Genetic Future

Jeffrey Perkel at Biotechnically Speaking has a great overview of a recent paper in Nature Methods (see also coverage at GenomeWeb).

The study in question used second-generation sequencing (with the ABI SOLiD system) to peer inside a single cell isolated from a mouse embryo. By sequencing the messenger RNA (mRNA) produced by the cell’s genome they were able to generate a high-resolution snapshot of the genes switched on by the cell.

Isolating and analysing RNA from a single cell is no small technical feat, and although the technique still has its limitations – for instance, the technique can’t detect certain RNA molecules (e.g. those without a poly(A) tail) and it’s currently unable to discriminate which DNA strand the gene is expressed from – the results provide a far more comprehensive picture of gene expression than the array technology that has been the workhorse of gene expression studies for the last decade.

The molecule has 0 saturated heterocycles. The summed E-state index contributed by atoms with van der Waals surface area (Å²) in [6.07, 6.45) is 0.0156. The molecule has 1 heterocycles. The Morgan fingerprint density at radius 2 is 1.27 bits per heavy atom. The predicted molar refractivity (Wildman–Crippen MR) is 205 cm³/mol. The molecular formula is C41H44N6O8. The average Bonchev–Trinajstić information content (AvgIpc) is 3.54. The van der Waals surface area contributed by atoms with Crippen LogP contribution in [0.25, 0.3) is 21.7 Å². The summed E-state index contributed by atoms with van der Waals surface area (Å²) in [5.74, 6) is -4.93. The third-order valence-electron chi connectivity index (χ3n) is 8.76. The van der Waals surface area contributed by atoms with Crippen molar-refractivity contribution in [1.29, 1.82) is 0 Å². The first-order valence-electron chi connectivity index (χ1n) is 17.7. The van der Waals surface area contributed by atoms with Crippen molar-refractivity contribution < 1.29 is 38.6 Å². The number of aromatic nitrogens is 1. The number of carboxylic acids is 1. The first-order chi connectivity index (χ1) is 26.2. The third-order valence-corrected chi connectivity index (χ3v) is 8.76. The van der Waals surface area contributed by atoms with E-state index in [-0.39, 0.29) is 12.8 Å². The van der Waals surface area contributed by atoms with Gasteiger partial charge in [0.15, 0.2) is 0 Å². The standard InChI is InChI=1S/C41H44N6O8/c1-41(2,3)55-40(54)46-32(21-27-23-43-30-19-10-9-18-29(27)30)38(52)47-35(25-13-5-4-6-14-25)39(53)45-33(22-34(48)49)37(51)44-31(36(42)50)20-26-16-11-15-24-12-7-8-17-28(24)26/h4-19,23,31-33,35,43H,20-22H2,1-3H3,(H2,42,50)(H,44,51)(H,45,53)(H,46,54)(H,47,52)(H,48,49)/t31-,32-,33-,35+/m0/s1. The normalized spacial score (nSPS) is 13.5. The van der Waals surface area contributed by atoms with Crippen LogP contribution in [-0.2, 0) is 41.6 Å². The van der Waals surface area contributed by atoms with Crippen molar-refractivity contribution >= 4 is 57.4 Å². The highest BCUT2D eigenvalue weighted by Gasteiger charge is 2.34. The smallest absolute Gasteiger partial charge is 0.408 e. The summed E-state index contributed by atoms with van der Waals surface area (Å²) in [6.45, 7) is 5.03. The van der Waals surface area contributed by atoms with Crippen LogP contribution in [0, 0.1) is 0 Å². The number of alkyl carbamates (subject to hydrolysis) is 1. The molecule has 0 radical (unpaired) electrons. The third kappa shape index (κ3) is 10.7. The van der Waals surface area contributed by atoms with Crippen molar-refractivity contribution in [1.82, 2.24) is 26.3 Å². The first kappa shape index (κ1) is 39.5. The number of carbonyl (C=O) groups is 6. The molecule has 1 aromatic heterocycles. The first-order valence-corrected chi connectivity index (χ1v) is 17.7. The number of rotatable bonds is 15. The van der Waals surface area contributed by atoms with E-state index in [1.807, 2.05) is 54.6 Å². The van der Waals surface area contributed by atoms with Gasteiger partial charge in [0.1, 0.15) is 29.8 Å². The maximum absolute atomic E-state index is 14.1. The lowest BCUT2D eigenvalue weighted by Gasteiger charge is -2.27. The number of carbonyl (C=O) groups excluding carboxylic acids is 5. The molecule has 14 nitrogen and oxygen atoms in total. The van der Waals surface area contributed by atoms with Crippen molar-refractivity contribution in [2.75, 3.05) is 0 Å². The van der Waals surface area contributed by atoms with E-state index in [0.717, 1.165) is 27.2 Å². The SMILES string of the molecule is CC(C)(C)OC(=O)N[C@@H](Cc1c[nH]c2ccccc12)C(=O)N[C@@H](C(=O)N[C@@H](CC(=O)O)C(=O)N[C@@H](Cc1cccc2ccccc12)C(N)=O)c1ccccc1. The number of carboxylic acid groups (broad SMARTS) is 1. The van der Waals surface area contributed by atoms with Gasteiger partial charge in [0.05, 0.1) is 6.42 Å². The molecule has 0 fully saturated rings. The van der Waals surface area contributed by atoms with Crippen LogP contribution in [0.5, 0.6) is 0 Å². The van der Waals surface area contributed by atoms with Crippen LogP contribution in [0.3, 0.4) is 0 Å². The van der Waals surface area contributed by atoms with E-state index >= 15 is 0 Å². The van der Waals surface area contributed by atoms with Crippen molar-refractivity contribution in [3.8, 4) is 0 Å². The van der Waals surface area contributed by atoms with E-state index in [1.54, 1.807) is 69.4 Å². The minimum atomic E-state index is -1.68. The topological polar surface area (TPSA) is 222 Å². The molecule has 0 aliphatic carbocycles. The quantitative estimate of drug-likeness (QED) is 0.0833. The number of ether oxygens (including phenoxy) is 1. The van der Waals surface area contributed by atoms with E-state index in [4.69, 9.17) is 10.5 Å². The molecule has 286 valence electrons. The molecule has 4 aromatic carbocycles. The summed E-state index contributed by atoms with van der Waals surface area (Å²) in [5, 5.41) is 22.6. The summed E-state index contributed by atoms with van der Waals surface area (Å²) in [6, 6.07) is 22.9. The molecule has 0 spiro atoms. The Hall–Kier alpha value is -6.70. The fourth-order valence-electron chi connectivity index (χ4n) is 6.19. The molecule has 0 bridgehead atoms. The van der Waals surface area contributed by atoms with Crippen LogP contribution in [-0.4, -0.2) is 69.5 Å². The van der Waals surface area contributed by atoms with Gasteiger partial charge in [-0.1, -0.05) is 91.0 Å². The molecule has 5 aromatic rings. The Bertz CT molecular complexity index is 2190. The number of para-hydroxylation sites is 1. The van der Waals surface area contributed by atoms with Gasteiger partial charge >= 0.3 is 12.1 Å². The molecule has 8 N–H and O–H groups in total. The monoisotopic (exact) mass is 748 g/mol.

This is just a taste of the power of new sequencing technology to provide insight into fundamental biological questions. Here’s Perkel:

I’m excited about the possibilities this study opens up. Here’s one: from a single fertilized mouse egg, an entire body plan emerges. That body plan has anterior, posterial, dorsal, and ventral “sides,” and it doesn’t take long in development for those differences to become obvious. Wouldn’t it be neat to study each cell at the two, four, eight, and sixteen cell stages, to see precisely when those changes, which initially are morphologically invisible, emerge?

The technique offers even greater potential for small organisms where development is very tightly constrained (e.g. the worm C. elegans): here it would now be possible to build a near-complete and quantitative catalogue of the genes switched on in every cell at each stage in development. This is very cool stuff.

Comments

  1. #1 Mary
    April 7, 2009

    That is very cool. I was wondering who would take the next-gen there.

    A project I’d love to see is wound repair gene expression–I think that would be amazingly informative.

    I used to work at a company that had a proprietary database that contained many more splice variants and rare transcripts than people might expect. One set that I found very intriguing was the samples from emergency rooms.

    As I write that I see it looks really morbid. But I still think it is a good project for that technology.

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